Attorney General of Florida — Opinion
February 2, 2001
RE: SCHOOLS — EXPULSIONS — ADMINISTRATIVE HEARINGS — qualified individual may conduct expulsion hearings pursuant to ss. 120.57(2) and 120.569(1), Fla. Stat., providing for both formal and informal proceedings; school board must make ultimate expulsion decision. ss. 230.23, 230.33, 232.26, 120.569, and 120.57, Fla. Stat.
Student expulsion hearings, who may conduct
Robert A. Butterworth Attorney General
Mr. Bruce A. Harris Interim Chief Counsel Palm Beach County School Board Department of Legal Services 3318 Forest Hill Boulevard, Suite C-302 West Palm Beach, Florida 33406-5813
Dear Mr. Harris:
You ask on behalf of the Palm Beach County School Board substantially the following questions:
1. Are student expulsion hearings limited to informal proceedings under section 120.57(2), Florida Statutes?
2. May the school board delegate its authority and adopt a program wherein expulsion hearings are conducted by qualified individuals?
1. Student expulsion hearings must be conducted pursuant to section 120.57(2), Florida Statutes, and section 120.569(1), Florida Statutes, which provide procedures for both formal and informal proceedings.
2. The school board may delegate its authority and adopt a program in which qualified individuals conduct evidentiary hearings for the expulsion of students, but the school board must ultimately make the decision of whether a student is to be expelled.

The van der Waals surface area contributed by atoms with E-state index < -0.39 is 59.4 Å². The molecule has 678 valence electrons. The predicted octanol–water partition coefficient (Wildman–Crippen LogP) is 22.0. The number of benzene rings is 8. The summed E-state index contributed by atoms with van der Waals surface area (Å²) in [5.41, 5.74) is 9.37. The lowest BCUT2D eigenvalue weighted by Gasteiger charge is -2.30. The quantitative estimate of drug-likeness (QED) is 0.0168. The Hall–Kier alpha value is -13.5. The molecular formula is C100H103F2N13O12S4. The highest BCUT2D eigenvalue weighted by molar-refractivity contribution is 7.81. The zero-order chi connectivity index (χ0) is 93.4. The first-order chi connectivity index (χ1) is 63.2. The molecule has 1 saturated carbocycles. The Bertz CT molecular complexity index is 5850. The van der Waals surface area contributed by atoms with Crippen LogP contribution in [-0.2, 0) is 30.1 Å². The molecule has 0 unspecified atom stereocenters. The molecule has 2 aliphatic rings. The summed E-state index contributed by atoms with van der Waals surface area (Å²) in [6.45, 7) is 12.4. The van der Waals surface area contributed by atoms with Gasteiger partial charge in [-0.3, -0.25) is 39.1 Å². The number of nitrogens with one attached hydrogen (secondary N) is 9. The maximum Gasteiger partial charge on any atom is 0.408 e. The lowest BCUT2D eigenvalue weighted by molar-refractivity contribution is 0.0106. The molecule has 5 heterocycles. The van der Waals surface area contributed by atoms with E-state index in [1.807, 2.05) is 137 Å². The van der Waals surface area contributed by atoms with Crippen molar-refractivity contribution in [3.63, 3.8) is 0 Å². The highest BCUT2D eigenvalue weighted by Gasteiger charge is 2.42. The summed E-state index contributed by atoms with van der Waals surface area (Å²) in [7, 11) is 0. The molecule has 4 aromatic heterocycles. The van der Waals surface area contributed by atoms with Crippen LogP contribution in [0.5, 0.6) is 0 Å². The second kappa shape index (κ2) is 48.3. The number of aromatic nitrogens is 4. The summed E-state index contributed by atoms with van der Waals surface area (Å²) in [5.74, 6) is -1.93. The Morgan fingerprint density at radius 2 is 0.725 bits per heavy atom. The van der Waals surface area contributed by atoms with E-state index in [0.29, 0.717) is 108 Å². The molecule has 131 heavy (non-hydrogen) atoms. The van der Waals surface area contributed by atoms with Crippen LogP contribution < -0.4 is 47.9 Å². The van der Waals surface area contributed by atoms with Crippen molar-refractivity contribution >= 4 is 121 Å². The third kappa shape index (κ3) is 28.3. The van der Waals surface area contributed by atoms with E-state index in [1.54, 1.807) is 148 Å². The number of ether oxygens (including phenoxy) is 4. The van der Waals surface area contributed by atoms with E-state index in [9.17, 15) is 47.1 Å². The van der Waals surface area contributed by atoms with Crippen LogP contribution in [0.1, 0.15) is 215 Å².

The School Board of Palm Beach County (board) has proposed a rule whereby the board will delegate authority to conduct expulsion hearings to an outside attorney, a qualified former educational administrator, or other qualified individual chosen by the superintendent. In light of language in the Florida School Code referring to sections 120.57(2) and 120.569(1), Florida Statutes, a question has arisen as to whether such language limits expulsion hearings to informal proceedings.
Florida’s School Code prescribes procedures for the expulsion of students. Section 232.26(1)(c), Florida Statutes, speaks to the initiation of an expulsion proceeding:
“The principal or the principal’s designee may recommend to the superintendent the expulsion of any student who has committed a serious breach of conduct, including, but not limited to, willful disobedience, open defiance of authority of a member of his or her staff, violence against persons or property, or any other act which substantially disrupts the orderly conduct of the school. . . . Any recommendation of expulsion shall include a detailed report by the principal or the principal’s designated representative on the alternative measures taken prior to the recommendation of expulsion.”
With regard to procedures for expulsion, the Florida School Code provides:
“When the superintendent of schools makes a recommendation for expulsion to the district school board, he or she shall give written notice to the student and the student’s parent or guardian of the recommendation, setting forth the charges against the student and advising the student and his or her parent or guardian of the student’s right to due process as prescribed ss. 120.569